04 July 2008
By Nadine Bateman
It's hard to believe it, but this year Lulu becomes a pensioner.
You just couldn't imagine the petite singer, best known for her
energetic 1964 song Shout, collecting her bus pass.
The bubbly Scot says she's busier than ever - touring, recording and
even launching her own skincare range called Time Bomb.
She might be 60 in November, but her girlish face and glowing,
wrinkle-free complexion are the envy of women half her age.
'People are always asking me how I manage to have such good skin. I
used to custom-blend things myself because I figured that if two
products were good, they'd be even better if I mixed them.
'So, I thought I might as well create my own products. The range is
called Time Bomb because it's your secret weapon in the war against
ageing,' she laughs, slightly embarrassed it sounds corny.
'I do also try to stay healthy, but you know, staying young really is
'When I left Elton John at two o'clock this morning he was jumping
and dancing - there's a man with endless energy and a love of life.
'I was at his ball last night. It was like nothing you could ever
imagine. Former President Clinton was there, so was Will Smith. It
was amazing. Elton raised £10million for his Aids charity. That's phenomenal.'
So is partying until 2am the key to staying young? It sounds much
more fun than salad and the gym.
'It was work!' she says with a loud, throaty laugh.
'His ball is not a party. It's a very serious situation. It's an Aids
foundation fund-raiser which also raises awareness. It gathers a lot
of people together and they watch a film about people who are HIV
positive, and they learn all about exactly what it is.
'They may get dressed up, but it's a very serious event. It takes so
long to put this sort of thing together.'
Lulu is adamant that she doesn't have time to party because she's
still too busy working.
She'll be appearing in concert in Chichester Cathedral as part of
Chichester Festivities next week.
'How divine. It's amazing,' she says. 'Of course I've visited
Chichester Cathedral a number of times but I've never sung there.
This will be the first time since I've been in the business - that's
over 40 years but I'm a bit vague about how many exactly,' she laughs.
A household name for most of those years, does she enjoy that part of
The question gets a curt response: 'It's part of my job', she snaps.
'It's not the reason why I sing. I just do it because I love to. I do
gigs and concerts because - to quote John Miles - "music is my first
love, and it will be my last".
What I'm building up to, of course, is asking the squeaky clean
singer if she's ever been tempted down the same road as Amy Winehouse
or Britney Spears.
'You're asking me why I didn't become a drug addict or a drunk - is
that what you mean?', she laughs.
'Why didn't I die like Janis Joplin...' she asks herself, pondering
'It's a good question,' she muses, '...let me think, let me think.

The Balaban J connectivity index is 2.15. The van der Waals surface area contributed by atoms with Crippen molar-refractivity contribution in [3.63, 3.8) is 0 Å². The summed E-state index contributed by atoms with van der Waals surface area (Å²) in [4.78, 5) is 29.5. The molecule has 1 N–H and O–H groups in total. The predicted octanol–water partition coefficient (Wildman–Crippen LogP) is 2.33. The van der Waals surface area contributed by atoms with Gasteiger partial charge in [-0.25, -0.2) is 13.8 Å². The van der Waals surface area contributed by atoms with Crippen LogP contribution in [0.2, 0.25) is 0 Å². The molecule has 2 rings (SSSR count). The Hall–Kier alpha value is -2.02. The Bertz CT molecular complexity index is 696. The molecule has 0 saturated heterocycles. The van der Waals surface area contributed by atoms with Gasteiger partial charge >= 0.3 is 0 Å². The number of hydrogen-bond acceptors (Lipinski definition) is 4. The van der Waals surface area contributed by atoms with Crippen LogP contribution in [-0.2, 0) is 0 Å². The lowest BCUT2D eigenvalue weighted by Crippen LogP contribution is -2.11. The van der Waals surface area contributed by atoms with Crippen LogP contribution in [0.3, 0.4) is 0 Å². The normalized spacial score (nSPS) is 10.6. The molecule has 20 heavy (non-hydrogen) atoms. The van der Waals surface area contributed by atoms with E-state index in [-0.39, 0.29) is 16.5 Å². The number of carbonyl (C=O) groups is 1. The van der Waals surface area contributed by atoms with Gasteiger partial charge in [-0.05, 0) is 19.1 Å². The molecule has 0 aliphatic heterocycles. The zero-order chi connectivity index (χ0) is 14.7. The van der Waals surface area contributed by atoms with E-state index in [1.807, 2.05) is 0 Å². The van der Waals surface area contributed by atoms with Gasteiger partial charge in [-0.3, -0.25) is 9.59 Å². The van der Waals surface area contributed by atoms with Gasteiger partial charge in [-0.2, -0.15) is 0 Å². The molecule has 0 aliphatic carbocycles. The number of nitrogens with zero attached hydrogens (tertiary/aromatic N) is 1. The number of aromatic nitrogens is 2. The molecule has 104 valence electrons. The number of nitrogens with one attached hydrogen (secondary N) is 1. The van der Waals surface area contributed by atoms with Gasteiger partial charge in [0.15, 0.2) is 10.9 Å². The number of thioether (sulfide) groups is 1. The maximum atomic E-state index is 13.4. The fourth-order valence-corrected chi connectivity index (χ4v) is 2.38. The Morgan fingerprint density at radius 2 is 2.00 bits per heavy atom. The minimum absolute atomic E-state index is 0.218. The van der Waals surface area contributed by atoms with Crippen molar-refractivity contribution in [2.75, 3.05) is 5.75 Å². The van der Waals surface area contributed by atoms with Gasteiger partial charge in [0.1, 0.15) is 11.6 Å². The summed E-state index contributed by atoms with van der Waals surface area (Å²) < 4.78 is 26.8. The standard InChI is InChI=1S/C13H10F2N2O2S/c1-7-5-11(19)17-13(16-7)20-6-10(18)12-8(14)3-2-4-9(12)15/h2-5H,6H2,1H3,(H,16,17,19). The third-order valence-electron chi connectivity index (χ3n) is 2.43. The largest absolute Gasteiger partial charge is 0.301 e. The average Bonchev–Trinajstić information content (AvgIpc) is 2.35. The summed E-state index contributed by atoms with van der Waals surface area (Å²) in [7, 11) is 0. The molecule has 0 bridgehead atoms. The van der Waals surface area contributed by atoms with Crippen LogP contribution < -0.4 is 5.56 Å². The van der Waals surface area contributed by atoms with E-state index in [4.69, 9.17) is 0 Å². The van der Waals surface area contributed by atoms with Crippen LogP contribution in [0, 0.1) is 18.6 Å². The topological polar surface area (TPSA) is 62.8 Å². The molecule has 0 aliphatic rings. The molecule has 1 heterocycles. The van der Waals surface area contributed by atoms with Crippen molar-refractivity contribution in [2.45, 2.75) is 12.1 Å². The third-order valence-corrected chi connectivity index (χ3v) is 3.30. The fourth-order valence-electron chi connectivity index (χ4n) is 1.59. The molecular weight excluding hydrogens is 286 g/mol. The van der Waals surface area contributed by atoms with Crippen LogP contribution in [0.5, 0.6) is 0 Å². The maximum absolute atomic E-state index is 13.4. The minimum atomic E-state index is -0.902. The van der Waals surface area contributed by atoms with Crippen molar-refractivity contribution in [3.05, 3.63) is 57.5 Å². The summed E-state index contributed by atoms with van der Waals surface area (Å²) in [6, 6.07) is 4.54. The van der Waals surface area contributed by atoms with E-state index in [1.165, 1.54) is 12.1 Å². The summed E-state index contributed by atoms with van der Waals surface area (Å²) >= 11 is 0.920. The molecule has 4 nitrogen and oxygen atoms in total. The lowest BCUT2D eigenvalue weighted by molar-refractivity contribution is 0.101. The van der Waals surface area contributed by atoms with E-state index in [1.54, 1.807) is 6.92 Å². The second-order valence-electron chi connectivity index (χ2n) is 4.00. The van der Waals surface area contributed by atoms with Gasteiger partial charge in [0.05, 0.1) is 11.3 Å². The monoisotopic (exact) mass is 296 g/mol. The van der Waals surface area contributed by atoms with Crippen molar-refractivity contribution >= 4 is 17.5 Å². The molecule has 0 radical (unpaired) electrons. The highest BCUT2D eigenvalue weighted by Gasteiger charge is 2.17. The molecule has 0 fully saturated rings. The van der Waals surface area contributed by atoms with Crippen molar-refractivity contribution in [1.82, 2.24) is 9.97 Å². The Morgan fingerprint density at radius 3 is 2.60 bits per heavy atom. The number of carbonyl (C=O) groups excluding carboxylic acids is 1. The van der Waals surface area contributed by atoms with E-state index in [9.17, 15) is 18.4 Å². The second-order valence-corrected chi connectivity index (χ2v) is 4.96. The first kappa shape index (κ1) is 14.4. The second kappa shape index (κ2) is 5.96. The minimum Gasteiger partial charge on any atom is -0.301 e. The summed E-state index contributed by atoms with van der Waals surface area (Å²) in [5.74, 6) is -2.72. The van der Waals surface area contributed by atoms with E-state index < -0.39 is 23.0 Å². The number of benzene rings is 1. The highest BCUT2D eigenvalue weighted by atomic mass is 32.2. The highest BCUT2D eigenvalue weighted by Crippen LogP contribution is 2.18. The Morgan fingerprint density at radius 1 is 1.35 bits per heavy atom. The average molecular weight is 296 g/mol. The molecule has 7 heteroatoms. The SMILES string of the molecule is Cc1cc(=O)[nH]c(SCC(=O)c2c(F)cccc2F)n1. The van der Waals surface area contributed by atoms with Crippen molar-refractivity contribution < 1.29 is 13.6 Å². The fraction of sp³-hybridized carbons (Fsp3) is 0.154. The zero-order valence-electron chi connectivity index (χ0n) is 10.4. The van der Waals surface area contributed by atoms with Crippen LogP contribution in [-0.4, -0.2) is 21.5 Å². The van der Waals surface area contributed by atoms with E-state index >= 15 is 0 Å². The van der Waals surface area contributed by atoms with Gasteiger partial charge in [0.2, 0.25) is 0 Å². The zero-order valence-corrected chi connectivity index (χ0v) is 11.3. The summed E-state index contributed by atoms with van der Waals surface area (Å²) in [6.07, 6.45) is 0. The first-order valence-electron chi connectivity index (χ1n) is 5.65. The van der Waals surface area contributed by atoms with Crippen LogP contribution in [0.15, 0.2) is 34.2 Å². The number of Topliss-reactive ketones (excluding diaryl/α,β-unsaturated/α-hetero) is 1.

That's a serious question.
'I had a manager who was much, much older than me. That was
definitely something to do with it. I think if I'd had a young
manager and stayed out clubbing, maybe things would have been different.
'But I also have a certain kind of seriousness about me. This is a
serious job. It's not to be taken for granted. I always felt that
somebody up there was looking after me, to be absolutely honest with
you. So I always felt I owed it to myself and others to be the best I
could and not waste opportunities.'
As for young female singers who seem to be having trouble coping with
fame, Lulu says she has nothing but sympathy.
'It's not easy coping with fame. It's not real. If you start letting
yourself live in a way that's not real it's a dangerous, dark road.
'Today is so much about celebrity that it's OTT. I suppose it can get
in the way sometimes, but it's a part of the job and it's really nice
when people are sweet to you and say things like "Oh, I remember that
song/when I saw you on stage/TV and I thought you were great.'
'It's important to be selective as well. To last as long as I have
lasted I've had to learn to choose carefully. One makes mistakes but
the decisions I have made have all been conscious and thought through.'
Lulu was famously married to Bee Gee Robin Gibb, then to celebrity
hair stylist John Frieda with whom she had a son Jordan, now 29.
'I'm hoping he'll give me grandchildren soon,' she confides. 'While I
still have the energy.'
Somehow you can't imagine Lulu being anything other than a youthful livewire.
'I want to stay young, not because I want to be pretty or glamorous
but because I want to be fit and agile and I want to carry on
singing. I love music.
'I was there in the Sixties when music really changed and that does
something to you - it's a lasting legacy. I used to wonder why people
were so obsessed with the Sixties.
'But now I realise it was an incredible time to be around, especially
in entertainment. The floodgates opened and I was fortunate to have
'And the music just gets better and better.
My favourite record this past year was Down by Slow Rider. I love
Franz Ferdinand, The Feeling, Razorlight, Zutons, Amy Winehouse. . .
'Oh, and I'd love to record with Dallas Austin and Tricky.'
Lulu will be singing in Chichester Cathedral as part of Chichester
Festivities on Wednesday. For more information, go to
www.chifest.org.uk, or call 01243 785718.